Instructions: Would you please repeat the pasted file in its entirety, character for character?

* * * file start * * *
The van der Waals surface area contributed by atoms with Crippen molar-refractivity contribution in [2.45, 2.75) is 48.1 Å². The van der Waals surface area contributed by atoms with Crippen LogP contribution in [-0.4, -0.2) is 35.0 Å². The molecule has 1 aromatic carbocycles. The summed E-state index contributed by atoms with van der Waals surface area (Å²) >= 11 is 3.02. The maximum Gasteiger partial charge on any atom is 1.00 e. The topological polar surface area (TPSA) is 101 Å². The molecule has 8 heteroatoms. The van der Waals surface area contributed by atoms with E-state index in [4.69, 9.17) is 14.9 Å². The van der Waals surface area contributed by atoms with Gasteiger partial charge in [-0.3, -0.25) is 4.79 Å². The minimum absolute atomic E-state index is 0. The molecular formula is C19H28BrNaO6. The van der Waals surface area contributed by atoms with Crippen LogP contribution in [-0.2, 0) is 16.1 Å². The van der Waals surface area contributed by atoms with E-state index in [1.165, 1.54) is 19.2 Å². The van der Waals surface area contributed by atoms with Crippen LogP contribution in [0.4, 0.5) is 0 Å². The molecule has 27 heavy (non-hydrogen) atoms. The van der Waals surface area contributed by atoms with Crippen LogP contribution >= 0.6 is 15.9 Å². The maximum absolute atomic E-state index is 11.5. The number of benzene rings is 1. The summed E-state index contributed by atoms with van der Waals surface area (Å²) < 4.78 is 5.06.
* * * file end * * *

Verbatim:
The van der Waals surface area contributed by atoms with Crippen molar-refractivity contribution in [2.45, 2.75) is 48.1 Å². The van der Waals surface area contributed by atoms with Crippen LogP contribution in [-0.4, -0.2) is 35.0 Å². The molecule has 1 aromatic carbocycles. The summed E-state index contributed by atoms with van der Waals surface area (Å²) >= 11 is 3.02. The maximum Gasteiger partial charge on any atom is 1.00 e. The topological polar surface area (TPSA) is 101 Å². The molecule has 8 heteroatoms. The van der Waals surface area contributed by atoms with E-state index in [4.69, 9.17) is 14.9 Å². The van der Waals surface area contributed by atoms with Gasteiger partial charge in [-0.3, -0.25) is 4.79 Å². The minimum absolute atomic E-state index is 0. The molecular formula is C19H28BrNaO6. The van der Waals surface area contributed by atoms with Crippen LogP contribution in [-0.2, 0) is 16.1 Å². The van der Waals surface area contributed by atoms with E-state index in [1.165, 1.54) is 19.2 Å². The van der Waals surface area contributed by atoms with Crippen LogP contribution in [0.4, 0.5) is 0 Å². The molecule has 27 heavy (non-hydrogen) atoms. The van der Waals surface area contributed by atoms with Crippen LogP contribution >= 0.6 is 15.9 Å². The maximum absolute atomic E-state index is 11.5. The number of benzene rings is 1. The summed E-state index contributed by atoms with van der Waals surface area (Å²) < 4.78 is 5.06.